"All right," said Mark to himself. But soon the other little voice was whispering in his right ear: "Mark, are you going to lie, too? If you steal, you'll have to lie. Are you going to be a liar and a thief?"
Now Mark had always been a truth-telling and honest lad. He did not quite know what to think of himself. He wanted the toys, but he did not want to be a thief and a liar.
Aunt Bess was coming nearer and nearer. Mark saw the small girl still crying, and the boy looked very unhappy. He didn't know what to do.
Just then the little voice whispered in his right ear: "Tell the truth, Mark!"
Before Aunt Bess took another step, he reached into his pocket and drew out the silver coin. He was just about to run forward and thrust it into the boy's hand, when the little voice in his left ear said: "Wait, wouldn't you rather have the toys?"
So Mark put the dollar in his pocket again. But he was very uneasy, and unhappy too. In his right ear the other little voice was again speaking to him: "When your mother asks: 'Where did you get the toys, Mark?' what are you going to say?" Mark saw that he would have to tell another lie if he kept the dollar, and bought toys.
He was very nervous. He began to wish that he had never found the silver coin. "Give it up," said the little voice in his right ear.
Mark thought a moment, and then he thrust his hand down into his pocket. He held the bright dollar as high as he could, and shouted to Aunt Bess: "Here it is! I found it lying in the sand."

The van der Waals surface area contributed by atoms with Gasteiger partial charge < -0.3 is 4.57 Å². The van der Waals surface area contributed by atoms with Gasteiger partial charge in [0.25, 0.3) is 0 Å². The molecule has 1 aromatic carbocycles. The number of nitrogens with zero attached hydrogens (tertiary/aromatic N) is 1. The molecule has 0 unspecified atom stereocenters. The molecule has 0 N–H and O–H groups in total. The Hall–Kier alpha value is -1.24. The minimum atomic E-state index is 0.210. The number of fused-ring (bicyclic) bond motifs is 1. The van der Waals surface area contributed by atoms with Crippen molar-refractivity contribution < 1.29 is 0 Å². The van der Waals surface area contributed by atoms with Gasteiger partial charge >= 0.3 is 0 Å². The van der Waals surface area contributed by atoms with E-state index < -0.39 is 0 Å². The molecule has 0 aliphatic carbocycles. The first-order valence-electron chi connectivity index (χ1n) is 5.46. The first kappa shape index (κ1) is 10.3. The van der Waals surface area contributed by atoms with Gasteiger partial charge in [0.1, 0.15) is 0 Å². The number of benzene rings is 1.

Aunt Bess gave it to the little boy, who thanked Mark very much. His sister stopped crying and smiled a smile as big as the moon's, and Mark was happy again.
Through the door of the tent they marched. They almost collided with a big elephant that was eating hay. A baby elephant was by her side. The big elephant reached her trunk out to Betty, who was half afraid. Then Miss Norton gave Betty a few peanuts with which to feed the elephant.
Next to the elephants were the camels. The keeper lifted little Laura Willard on to the back of a very meek-looking one with two big humps.
Next to the camels stood a long line of animal wagons. The bears were in the first one. Ben looked for that fierce grizzly who was chasing the man in the circus pictures. Then came the lions and tigers, and a cage full of wolves and hyenas.
Nearly all the girls hurried past the next cage. It was full of big snakes. Betty looked at them out of the corner of her eye. She saw a beautiful white dove in the cage. she said to herself, "If Billy were here, he wouldn't let those horrid snakes eat that poor little dove."
They all laughed at the monkeys, for they were performing all sorts of pranks.
Then they heard something blowing and snorting, and hurried forward. It was in a large water tank. What do you suppose it was? It seemed like a great pig multiplied by six. It was a hippopotamus. Betty thought its mouth was bigger than its name.
Next they marched into the circles tent. At the door stood a big policeman, but Mark was not afraid of him now. He had given back the silver dollar, and he knew that policemen didn't arrest honest people. The band was playing. All the children were feeling happy. They were ready for the fun.